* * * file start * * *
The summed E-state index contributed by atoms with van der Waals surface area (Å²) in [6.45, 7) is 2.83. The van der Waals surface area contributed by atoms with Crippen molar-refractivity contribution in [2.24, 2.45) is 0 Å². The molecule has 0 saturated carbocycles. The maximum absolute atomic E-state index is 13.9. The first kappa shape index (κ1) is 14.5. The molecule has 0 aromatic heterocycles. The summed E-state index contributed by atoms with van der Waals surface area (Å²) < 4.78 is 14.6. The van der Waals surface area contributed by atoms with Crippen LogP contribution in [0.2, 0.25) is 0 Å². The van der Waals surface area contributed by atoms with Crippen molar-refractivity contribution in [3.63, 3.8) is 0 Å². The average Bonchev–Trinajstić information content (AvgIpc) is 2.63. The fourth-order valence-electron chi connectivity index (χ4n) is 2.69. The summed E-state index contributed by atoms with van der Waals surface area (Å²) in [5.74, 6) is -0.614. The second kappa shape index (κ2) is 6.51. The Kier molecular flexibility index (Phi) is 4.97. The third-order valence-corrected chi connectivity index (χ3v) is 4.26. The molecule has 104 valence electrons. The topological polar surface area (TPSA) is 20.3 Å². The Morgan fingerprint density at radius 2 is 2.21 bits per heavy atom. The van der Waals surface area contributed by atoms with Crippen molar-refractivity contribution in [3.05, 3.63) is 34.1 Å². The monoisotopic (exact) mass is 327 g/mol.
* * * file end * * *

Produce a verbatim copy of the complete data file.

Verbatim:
The summed E-state index contributed by atoms with van der Waals surface area (Å²) in [6.45, 7) is 2.83. The van der Waals surface area contributed by atoms with Crippen molar-refractivity contribution in [2.24, 2.45) is 0 Å². The molecule has 0 saturated carbocycles. The maximum absolute atomic E-state index is 13.9. The first kappa shape index (κ1) is 14.5. The molecule has 0 aromatic heterocycles. The summed E-state index contributed by atoms with van der Waals surface area (Å²) < 4.78 is 14.6. The van der Waals surface area contributed by atoms with Crippen LogP contribution in [0.2, 0.25) is 0 Å². The van der Waals surface area contributed by atoms with Crippen molar-refractivity contribution in [3.63, 3.8) is 0 Å². The average Bonchev–Trinajstić information content (AvgIpc) is 2.63. The fourth-order valence-electron chi connectivity index (χ4n) is 2.69. The summed E-state index contributed by atoms with van der Waals surface area (Å²) in [5.74, 6) is -0.614. The second kappa shape index (κ2) is 6.51. The Kier molecular flexibility index (Phi) is 4.97. The third-order valence-corrected chi connectivity index (χ3v) is 4.26. The molecule has 104 valence electrons. The topological polar surface area (TPSA) is 20.3 Å². The Morgan fingerprint density at radius 2 is 2.21 bits per heavy atom. The van der Waals surface area contributed by atoms with Crippen molar-refractivity contribution in [3.05, 3.63) is 34.1 Å². The monoisotopic (exact) mass is 327 g/mol.